| Mamata Banerjee
Calcutta, July 20: The Mamata Banerjee government’s decision to set up an anti-corruption branch has triggered murmurs of dissent in the state secretariat with some top-ranking IAS officers questioning the need for such a body even after the strengthening of the vigilance commission a few months ago.
Senior officials at Writers’ Buildings said the state vigilance commission was the “most competent authority” to handle cases of financial irregularities. The proposed anti-corruption branch will also probe such crimes by bureaucrats and will be headed by an officer of the rank of inspector-general.
“There is no clear justification behind the need for the new body,” an IAS officer said, expressing his reservations about the plan to set up the branch under the direct control of the state government.
The state cabinet approved the decision on July 5.
According to the officer, the purpose of curbing corruption may get lost if the agency works directly under the government.
On the other hand, the vigilance commission — a constitutional body that can investigate graft cases against public servants, from the chief secretary to a local body employee — does investigations independently.
“Many of us fear that the government may use the new body to armtwist officers,” the senior IAS officer said.
After coming to power, Mamata had said she was determined to weed out corruption from the administration. Former Central Vigilance Commission (CVC) secretary K.S. Ramasubban was made the chief vigilance commissioner (CVO). The one-member commission has now been converted into a three-member one.
“The state commission has already been strengthened. So what’s the need for another body?” an official asked, giving words to a view resonating across various state government offices in Calcutta and the districts.
Sources in the personnel and administrative reforms (PAR) department, which will supervise the branch, said they were receiving numerous calls from officers who were not sure about the role and powers of the proposed body.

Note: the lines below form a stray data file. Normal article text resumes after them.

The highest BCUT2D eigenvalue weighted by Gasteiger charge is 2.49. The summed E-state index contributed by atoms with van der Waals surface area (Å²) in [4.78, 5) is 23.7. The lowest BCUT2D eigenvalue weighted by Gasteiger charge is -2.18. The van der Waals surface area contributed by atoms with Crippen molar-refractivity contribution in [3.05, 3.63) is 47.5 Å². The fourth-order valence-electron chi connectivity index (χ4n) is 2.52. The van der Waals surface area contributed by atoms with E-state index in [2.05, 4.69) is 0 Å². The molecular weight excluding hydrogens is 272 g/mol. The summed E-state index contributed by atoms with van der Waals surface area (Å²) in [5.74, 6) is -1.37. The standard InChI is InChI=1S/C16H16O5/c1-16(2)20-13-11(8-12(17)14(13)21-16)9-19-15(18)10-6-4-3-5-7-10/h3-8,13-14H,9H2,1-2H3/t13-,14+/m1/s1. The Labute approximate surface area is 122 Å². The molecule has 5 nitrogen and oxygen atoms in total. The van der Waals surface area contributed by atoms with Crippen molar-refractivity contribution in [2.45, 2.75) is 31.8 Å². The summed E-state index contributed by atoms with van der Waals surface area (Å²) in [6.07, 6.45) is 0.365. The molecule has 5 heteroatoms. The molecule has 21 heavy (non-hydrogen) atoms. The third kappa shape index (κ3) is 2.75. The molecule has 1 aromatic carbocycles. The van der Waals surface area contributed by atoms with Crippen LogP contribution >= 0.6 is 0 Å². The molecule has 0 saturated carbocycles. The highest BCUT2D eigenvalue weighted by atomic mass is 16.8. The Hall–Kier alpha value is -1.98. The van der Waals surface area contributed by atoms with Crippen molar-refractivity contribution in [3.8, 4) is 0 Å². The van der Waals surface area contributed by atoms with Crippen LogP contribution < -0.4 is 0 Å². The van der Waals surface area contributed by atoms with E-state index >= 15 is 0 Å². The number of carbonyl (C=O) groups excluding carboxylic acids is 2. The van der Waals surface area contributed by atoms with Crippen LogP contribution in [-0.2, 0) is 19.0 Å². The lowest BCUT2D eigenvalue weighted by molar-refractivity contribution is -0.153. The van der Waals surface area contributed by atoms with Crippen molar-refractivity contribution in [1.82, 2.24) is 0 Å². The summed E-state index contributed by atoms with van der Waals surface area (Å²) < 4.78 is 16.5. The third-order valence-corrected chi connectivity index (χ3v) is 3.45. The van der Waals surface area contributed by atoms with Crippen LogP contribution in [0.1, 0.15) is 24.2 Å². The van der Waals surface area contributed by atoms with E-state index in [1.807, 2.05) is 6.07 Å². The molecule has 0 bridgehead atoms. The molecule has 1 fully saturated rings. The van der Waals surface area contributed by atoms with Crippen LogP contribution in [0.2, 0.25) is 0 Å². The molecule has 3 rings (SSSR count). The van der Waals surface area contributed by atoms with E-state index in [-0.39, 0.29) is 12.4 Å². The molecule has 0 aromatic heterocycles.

“The vigilance commission cannot take suo motu action. This is one of the main reasons for setting up the anti-corruption branch,” an official of the department said.
This explanation has sparked fears among a section of officers who have had “problems” with the ministers they work under.
One of such officer said the government could use the proposed body to “target” those who had not fallen in line with the Trinamul government. “I can’t understand what’s the need of initiating suo motu action as there are provisions of lodging complaints against officers,” the officer said.
The apprehension that the new body would be used as a tool against bureaucrats has been fuelled by the government’s decision to keep elected members of all organisations outside the branch’s purview.
“If the state wants to prevent corruption in local bodies (municipalities and panchayats) or societies, elected members should have been brought under the purview of the branch. It appears that the branch is being set up to take action against officers who are trying to do their jobs impartially,” an IPS officer said.
PAR department officials, however, said people’s representatives or elected members were kept out because they were under the purview of the Lokayukt.
They said that states like Andhra Pradesh and Goa had anti-corruption branches under the direct supervision of the state governments but did not rule out the possibility of its misuse.
“We are under tremendous pressure as senior officers are being regularly insulted in front of juniors in meetings. If more pressure is put by introducing the new body, the number of IAS officers opting for central deputation will increase,” an official said.